Maxwell separated himself from his pack with his incredible speed and endurance. He was light-footed and when he played he would lower his rump almost to the ground and pivot on either foot, instantly changing direction so no other dog could catch up with him. He also operated on a higher level of consciousness than the others and related to his human family as one of them. Maxwell had keen insight into the personalities and behaviors of Ralph, Caryl and Lisa which made it uncomfortable to quarrel around him or communicate at times because he seemed to understand much of the conversation. Max sensed Lisa was the most vulnerable and, when she was home, he slept downstairs by her bedside. On one incident, Lisa and her boyfriend got out of the car and were standing close together. Max had never seen a male this close to his Lisa and ran toward them biting her boyfriend several times before he could be restrained.
Maxwell was incredibly close to Caryl who he knew had a deep caring nature and he could always count on for comfort. During any kind of sickness, whether it be a migraine or chemotherapy, he could be found lying next to her bedside.
On hikes or at off-leash dog parks, Max was always vigilant looking back with a worried look as his pack moved ahead of him while he stayed back for Caryl to catch up never letting her out of his sight. Ralph represented freedom and adventure for Max and the pack as they disappeared on hikes into two national forests. Later, the pack would return separately or in pairs to the campsite. Max, however, would never return to the campsite until he located Ralph who was resting down some unmarked trail by the river. Max would arrive with his muzzle pulled back, tail wagging, teeth protruding into a smile, and plant kisses on his face.
Max had an inherent responsibility over his pack which was heightened at busy off-leash dog parks. If a four-legged intruder became too playful or aggressive with one of the pack, he would immediately confront it with a stare down and growl or fight the outsider until he backed away. This protection also carried over to Lisa’s little Lhasa Apso, Nutmeg, even though she was not one of his pack.
Countless times on the beach when Maxwell wanted to bring the pack together he would drop down, roll over, with his legs straight up in the air. This was a sign for the entire pack to rush toward him, converge on top of him tails wagging, gently biting him all over uttering bravado growls. He would then roll over, stand up and playtime would be over and the rest would follow him to wherever he was headed.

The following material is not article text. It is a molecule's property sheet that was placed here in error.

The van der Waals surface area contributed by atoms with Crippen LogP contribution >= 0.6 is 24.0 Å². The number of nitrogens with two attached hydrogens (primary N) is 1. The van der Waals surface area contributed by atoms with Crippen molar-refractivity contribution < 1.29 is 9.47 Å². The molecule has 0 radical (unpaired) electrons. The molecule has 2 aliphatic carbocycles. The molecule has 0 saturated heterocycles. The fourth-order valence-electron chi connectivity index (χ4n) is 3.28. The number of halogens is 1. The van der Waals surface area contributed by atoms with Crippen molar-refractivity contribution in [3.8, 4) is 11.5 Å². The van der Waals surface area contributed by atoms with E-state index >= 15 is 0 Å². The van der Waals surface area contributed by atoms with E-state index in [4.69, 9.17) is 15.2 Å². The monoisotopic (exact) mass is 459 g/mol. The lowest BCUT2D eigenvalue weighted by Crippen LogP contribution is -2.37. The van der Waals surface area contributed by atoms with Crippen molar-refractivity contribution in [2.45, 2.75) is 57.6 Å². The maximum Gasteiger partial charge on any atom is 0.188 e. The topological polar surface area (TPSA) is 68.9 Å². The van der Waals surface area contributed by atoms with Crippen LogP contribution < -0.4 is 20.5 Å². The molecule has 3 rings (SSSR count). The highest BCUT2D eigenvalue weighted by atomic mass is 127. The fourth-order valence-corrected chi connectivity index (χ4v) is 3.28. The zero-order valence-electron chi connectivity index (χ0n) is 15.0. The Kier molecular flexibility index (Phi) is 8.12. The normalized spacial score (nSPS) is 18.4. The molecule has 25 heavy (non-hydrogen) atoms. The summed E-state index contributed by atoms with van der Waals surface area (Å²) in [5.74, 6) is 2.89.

As the years passed, Maxwell had to have operations on both knees due to cruciate ligament damage. Afterward, he could still outrun every one of the pack but never again could he instantly cut, pivot and change directions as before.
When Maxwell barked, compared to the others, it was a serious alert and all would follow him along the fence lines or pasture in pursuit of real or perceived predators. When he laid down to rest, he could always count on Sunny or Buddy to be at his side as they idolized their leader. There was a wild, untamed side to Maxwell that never changed and was difficult to reconcile with running an animal sanctuary. Buried deep within was a primordial flame to hunt when he no longer needed to that could never be extinguished. Maxwell spent long periods of time digging in sod in pursuit of field mice to eat while pack members looked puzzled and kept their distance. On one occasion, he caught a wild grouse and ate it feathers and all. Sadly, during his last years at the sanctuary, he managed to down two deer and devour parts of them. It was difficult to comprehend why the deer would jump into the fenced dog enclosure given the pack’s incessant barking and patrolling it, day and night.
One late afternoon, November 24, 2008, the pack had been fed and preparations were being made to spend Thanksgiving the following day with Caryl and Lisa in Edmonds as Caryl had just gotten out of the hospital after surgery. Maxwell was the only dog allowed to go and the side door of the van was opened for him. He watched but didn’t get up eager to go which was highly unusual. He had to be coaxed to get in as he appeared to not be feeling well. Later that evening, Lisa and I decided to take him to the Lynnwood emergency clinic as a precaution. Maxwell walked in, laid down and had to wait for hours before he could be seen. When his turn came, he could not get up and had to be wheeled away on a stretcher to determine the cause of his illness.
Hours later, a veterinarian informed us he was stabilized but the outcome looked grim and it appeared he had vascular cancer. As he was sedated, she asked if we wanted him euthanized. We were in shock, couldn’t comprehend the suddenness of it all and asked if we had any alternatives. She said they could keep him overnight, give him a blood transfusion and an ultrasound to determine if it was cancer and if it had spread.
On Thanksgiving morning we went to the emergency center and a vet informed us that Max had several cancerous tumors next to vital organs and one had burst, spilling blood which was the reason he couldn’t get up when it was time to see him. She said, if another tumor burst, the symptoms would be identical and he wouldn’t be able to rise again but would slowly die. We asked if he would suffer and feel a lot of pain and were told he would weaken, have symptoms similar to anemia and pass away. She further stated, in good conscience, it was too risky to operate and he could very well die at any time before he got back to Sequim.